The Better Angels Society is a non-profit organization dedicated to educating Americans about their history through documentary film. Their mission is to educate, engage and provoke thoughtful discussion among people of every political persuasion and ideology. They work to ensure historically significant films are completed, broadcast, promoted, and shared in ways that reach and inform as many people as possible through robust educational and civic outreach. The Society is currently raising funds for films in production and planned over the next ten years.

The Better Angels Society is also working to ensure that the next generation of documentary filmmakers, inspired by Ken Burns and his team, receive the education, mentoring, training, and support they need to continue his legacy.

About The Crimson Lion/Lavine Family Foundation

Jeannie and Jonathan Lavine established the Crimson Lion/Lavine Family Foundation to focus a significant portion of their philanthropic efforts toward leveling the playing field for individuals and families. The Foundation works to address pressing social challenges in the areas of education, community and public service, health and welfare, discrimination and poverty. The Foundation supports the multi-disciplinary efforts of organizations that serve to strengthen society through research, innovation, public policy, direct service and advocacy.

 About the Library of Congress

The Library of Congress is the world’s largest library, offering access to the creative record of the United States—and extensive materials from around the world—both on-site and online. It is the main research arm of the U.S. Congress and the home of the U.S. Copyright Office.  Explore collections, reference services and other programs and plan a visit at, access the official site for U.S. federal legislative information at and register creative works of authorship at


DONOR SPOTLIGHT: Lynda and Stewart Resnick

Lynda and Stewart Resnick pledged a generous $1 million gift to The Better Angels Society to further the educational outreach associated with Ken Burns’ PBS documentary, The Vietnam War.  Continuing their long-standing commitment to strategic and impact-driven philanthropic work, the Resnicks’ gift ensured that high schools across America are equipped with the curriculum developed to accompany this watershed film series.  U.S. classrooms too often fall short in covering this defining chapter in contemporary American history, so to reverse this troubling omission, students will be given access and learning opportunities related to Burns’ project to advance their understanding of this complicated, controversial and pivotal point in our history.

“Few filmmakers have adequately  explored the emotional  
toll the Vietnam War took on our country.
Ken’s extraordinary filmmaking talent is perfectly suited to capture the true sadness surrounding this horrible conflict .”

Lynda Resnick’s personal interest in providing the next generation with a greater understanding of this period in our nation’s history stems from her own connection to the Vietnam War.  Early in Lynda’s career, her close friend Daniel Ellsberg used the copy machine in her advertising agency offices on nights and weekends to copy 34 volumes of “Classified” and “Eyes-Only” documents related to the war.  While Lynda did not actually read any of the material because she did not have the proper security clearance, she supported Ellsberg’s mission, believing their efforts would help bring the terrible conflict in Vietnam to a close.

A year later, a few days after reading reports in the news about Ellsberg and the “Pentagon Papers,” two FBI agents knocked on Lynda’s door to serve a subpoena naming her as an unindicted co-conspirator and ordering her to appear before a grand jury the next day.  After multiple appearances before the grand jury and a trial, both Ellsberg and Lynda were acquitted.

As Lynda recalls in her best-selling autobiography Rubies in the Orchard, for “two years I was pursued by a very nasty prosecutor, and my life was dominated by the Pentagon Papers case.  Eventually, the case against Dan was dismissed and the cloud of potential prosecution lifted.  I crawled out of a very dark place.  Not so the nation.  The misery of Vietnam was soon compounded by the shock of Watergate.  Together they took the air out of the country’s sails.  The war ended and Watergate passed, but the cynicism lingered…a deeper and more abiding cynicism than America had ever known.”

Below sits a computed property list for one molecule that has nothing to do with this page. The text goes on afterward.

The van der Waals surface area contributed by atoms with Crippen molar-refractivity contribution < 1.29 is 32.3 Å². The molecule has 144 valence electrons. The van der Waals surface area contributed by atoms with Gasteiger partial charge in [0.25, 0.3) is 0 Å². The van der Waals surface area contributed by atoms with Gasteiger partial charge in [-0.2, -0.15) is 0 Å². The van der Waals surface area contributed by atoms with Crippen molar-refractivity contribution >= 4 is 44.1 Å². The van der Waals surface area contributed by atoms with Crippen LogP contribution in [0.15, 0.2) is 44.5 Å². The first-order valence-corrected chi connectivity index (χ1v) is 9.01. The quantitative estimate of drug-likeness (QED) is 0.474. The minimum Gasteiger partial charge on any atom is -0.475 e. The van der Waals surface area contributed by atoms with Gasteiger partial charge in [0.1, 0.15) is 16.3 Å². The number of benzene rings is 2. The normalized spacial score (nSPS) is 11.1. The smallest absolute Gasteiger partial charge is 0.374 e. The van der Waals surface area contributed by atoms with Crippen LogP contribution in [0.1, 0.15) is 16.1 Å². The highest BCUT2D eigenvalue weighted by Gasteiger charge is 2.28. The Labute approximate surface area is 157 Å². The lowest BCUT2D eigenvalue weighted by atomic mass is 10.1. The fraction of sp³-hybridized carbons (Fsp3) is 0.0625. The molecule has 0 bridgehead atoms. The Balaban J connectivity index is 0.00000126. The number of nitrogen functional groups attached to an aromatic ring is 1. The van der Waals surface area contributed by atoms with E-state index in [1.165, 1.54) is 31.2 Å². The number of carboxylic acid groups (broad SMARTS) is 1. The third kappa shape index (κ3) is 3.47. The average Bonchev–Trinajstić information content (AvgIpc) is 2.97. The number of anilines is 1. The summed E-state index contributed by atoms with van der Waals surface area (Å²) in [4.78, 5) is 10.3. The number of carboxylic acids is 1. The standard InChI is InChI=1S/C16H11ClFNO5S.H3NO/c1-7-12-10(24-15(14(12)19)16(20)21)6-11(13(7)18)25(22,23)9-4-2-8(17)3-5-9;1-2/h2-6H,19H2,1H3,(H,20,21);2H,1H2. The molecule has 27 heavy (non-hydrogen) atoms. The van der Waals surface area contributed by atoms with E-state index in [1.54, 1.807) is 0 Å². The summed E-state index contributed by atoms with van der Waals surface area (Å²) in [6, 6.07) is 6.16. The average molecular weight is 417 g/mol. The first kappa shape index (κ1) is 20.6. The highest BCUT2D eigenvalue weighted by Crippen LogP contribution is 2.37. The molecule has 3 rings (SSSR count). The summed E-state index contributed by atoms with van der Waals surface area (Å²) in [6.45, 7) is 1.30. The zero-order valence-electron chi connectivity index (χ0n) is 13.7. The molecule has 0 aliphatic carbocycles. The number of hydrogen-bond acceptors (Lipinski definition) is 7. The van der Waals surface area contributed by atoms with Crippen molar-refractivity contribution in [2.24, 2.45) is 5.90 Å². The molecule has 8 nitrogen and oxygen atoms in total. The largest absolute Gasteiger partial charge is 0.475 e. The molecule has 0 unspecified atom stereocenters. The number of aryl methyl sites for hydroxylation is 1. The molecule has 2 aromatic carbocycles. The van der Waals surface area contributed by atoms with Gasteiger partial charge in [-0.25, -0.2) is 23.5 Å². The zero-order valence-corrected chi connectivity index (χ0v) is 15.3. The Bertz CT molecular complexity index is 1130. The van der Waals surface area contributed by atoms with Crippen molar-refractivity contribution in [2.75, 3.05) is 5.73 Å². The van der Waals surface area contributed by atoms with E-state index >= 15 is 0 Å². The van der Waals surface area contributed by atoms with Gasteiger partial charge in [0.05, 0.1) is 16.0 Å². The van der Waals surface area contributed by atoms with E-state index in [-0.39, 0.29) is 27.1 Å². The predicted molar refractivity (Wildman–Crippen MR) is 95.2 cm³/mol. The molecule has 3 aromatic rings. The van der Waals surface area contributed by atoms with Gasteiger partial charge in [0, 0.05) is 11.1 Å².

Lynda and Stewart Resnick’s passion for ensuring the next generation has the skills to succeed in a more complex and global world have led them to completely transform communities in the island nation of Fiji and across the Central Valley of California, where many of their agriculture industry employees live.  Through Lynda’s hands-on philanthropic work in community development, education and health and wellness, the Resnicks are transforming the paradigm of poverty in the Central Valley region.

“Fifty years ago, we were living and breathing the war.  We knew the boys that were fighting, and it was a heart-wrenching era in our lives,” Lynda explained.  “This glimpse into the tragedy and sadness of Vietnam will help give students a real idea of what war can do to a society and its youngest generations, and how troubling this time in our not-so-distant past really was.”

“I am convinced that creating curriculum based on Ken’s emotionally charged and historically factual film will actively change the way the Vietnam War is taught in our schools and will make a huge impact on how much the next generation understands about this important, and still ongoing, chapter in American history,” Lynda said.


The Resnicks’ goal in working with The Better Angels Society is not simply to fund creation of curriculum based on the series, but to ensure that thousands of schools which might not have had access to the film as a resource can actively teach the Vietnam War in a new and dynamic way. The Resnick’s generosity and vision have made it possible for curricula and other resources to be developed so that they are ready to be implemented by middle and high school teachers when the film is released in September of 2017.

Their gift will make it possible for print kits with the full film series on DVD to be distributed to 25,000 schools across the country, directly impacting hundreds of thousands of students and their teachers.  Among the resources will be Activity Packs (created in both online and print formats) that will include video clips, primary source material, activity ideas and lesson plans, an interactive quiz, a resource list, and connections to Common Core and national standards.  The kit has also been tested by classroom teachers and has undergone multiple reviews by the Society’s educator advisory board.